Cape Breton high school changes team name to be more culturally respectful

·2 min read

A high school in Coxheath, N.S., has ended a tradition spanning nearly 50 years by rebranding its sports teams.

Officials at Riverview Rural High announced last year they would drop the name Redmen and begin the search for a team name more culturally respectful toward Indigenous people.

The school said this week that more than 900 students had voted in favour of the Ravens.

School principal Joe Chisholm told CBC Cape Breton's Mainstreet that more than 100 names were submitted for consideration, including the Rats and the Rascals, but the final vote came down to a choice between Fusion and the Ravens.

Chisholm said the new name is more appropriate.

"With what's going on in the United States and Canada, and around the world, everybody seems to be taking this to heart and understanding that it's the way we should be going," said Chisholm.

The move comes as several professional sports teams have come under intense pressure to drop Indigenous nicknames, logos and mascots on the grounds that they're offensive.

Edmonton's CFL team said this summer it will discontinue the use of the word Eskimo in the team's name. Washington's NFL team said it would drop the name Redskins and its logo featuring the head of a Native American.

Officials with the Cape Breton-Victoria Regional Centre for Education said Redmen was originally chosen because of the school colours, and did not refer to Indigenous people.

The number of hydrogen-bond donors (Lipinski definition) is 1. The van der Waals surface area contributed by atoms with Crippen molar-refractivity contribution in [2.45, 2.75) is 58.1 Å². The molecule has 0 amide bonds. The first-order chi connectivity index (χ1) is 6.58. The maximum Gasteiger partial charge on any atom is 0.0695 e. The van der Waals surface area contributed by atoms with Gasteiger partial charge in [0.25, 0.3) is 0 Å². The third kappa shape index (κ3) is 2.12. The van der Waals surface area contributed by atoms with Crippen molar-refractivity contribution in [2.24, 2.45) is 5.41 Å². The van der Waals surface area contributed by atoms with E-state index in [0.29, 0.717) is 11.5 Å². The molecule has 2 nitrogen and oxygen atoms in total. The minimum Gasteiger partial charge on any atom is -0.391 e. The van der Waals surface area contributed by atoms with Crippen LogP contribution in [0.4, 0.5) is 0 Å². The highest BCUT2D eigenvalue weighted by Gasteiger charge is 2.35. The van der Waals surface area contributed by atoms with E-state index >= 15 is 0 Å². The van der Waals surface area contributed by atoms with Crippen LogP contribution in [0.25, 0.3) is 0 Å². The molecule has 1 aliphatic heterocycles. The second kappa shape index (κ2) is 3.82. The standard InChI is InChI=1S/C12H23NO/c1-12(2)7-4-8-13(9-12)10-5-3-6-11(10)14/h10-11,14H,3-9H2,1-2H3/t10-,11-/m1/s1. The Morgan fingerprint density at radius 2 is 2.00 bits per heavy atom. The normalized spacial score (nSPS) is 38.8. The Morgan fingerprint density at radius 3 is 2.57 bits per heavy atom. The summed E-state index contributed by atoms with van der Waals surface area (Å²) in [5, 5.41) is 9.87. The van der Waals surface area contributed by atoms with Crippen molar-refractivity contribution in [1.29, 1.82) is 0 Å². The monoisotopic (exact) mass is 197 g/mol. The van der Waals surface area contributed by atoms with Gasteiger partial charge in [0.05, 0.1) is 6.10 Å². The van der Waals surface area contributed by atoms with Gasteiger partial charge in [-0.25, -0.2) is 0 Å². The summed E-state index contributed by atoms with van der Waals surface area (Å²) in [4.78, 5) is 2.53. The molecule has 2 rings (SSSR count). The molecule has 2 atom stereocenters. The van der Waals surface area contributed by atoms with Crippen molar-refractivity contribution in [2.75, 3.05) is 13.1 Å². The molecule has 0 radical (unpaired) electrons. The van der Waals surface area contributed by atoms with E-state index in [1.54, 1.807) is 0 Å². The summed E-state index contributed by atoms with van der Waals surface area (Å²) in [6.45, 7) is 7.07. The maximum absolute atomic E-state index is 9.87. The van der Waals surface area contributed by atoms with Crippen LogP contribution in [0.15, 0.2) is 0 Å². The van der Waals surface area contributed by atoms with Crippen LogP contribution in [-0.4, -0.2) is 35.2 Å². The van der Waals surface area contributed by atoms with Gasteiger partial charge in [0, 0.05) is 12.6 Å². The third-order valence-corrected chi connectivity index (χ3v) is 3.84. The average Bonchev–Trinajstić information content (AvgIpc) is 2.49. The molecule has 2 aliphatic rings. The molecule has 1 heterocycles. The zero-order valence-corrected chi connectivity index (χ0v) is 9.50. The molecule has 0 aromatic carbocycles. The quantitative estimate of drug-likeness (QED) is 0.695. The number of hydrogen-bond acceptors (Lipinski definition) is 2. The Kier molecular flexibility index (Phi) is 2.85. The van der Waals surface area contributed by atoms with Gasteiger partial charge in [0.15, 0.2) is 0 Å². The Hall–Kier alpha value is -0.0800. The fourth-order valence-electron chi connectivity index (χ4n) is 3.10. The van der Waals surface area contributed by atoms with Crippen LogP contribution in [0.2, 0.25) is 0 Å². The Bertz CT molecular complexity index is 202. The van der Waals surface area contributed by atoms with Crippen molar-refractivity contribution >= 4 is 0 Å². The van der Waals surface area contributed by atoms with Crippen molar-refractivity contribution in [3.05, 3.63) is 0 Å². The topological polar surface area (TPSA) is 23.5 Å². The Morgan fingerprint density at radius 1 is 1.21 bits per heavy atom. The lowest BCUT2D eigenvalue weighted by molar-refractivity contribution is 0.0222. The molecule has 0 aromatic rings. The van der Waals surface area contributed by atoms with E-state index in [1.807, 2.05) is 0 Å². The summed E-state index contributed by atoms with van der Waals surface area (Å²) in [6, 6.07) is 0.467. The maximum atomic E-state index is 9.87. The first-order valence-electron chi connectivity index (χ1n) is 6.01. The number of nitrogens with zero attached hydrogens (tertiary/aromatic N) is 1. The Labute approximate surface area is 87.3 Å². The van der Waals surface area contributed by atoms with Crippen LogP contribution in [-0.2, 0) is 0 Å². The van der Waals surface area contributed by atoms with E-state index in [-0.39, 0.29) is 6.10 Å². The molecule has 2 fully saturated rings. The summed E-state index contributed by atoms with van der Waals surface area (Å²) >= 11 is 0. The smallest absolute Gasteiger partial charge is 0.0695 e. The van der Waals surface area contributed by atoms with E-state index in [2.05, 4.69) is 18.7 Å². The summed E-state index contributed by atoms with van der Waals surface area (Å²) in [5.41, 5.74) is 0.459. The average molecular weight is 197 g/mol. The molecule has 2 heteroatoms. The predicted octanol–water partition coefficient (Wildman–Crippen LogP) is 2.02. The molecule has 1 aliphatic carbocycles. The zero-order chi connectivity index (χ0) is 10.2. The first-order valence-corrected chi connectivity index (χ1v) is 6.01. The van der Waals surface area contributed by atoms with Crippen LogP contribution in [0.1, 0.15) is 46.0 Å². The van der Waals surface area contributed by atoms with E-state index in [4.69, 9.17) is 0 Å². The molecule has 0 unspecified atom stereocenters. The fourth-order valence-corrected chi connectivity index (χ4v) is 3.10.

Allison Bernard, of Eskasoni First Nation, attended Riverview and played hockey for the school in the 1980s.

He said he didn't give the name much thought at the time, because he was just a young kid and people weren't as "outspoken" about racism as they are now.

But Bernard, who now works with the Mikmaq Rights Initiative, and has spoken to students at Riverview about treaty rights, said there's much more recognition now about the hurt such names can carry.

He said he senses a willingness, especially among younger people, to acknowledge that.

"Students are more compassionate these days, the younger generation," said Bernard. "They know, through social media and education, that Aboriginal Canadians have gone through a lot. And they understand our plight."

Chisholm said students were involved in the rebranding, from voting on the name to helping design the new logo. The school will retain its traditional colours of red and white.

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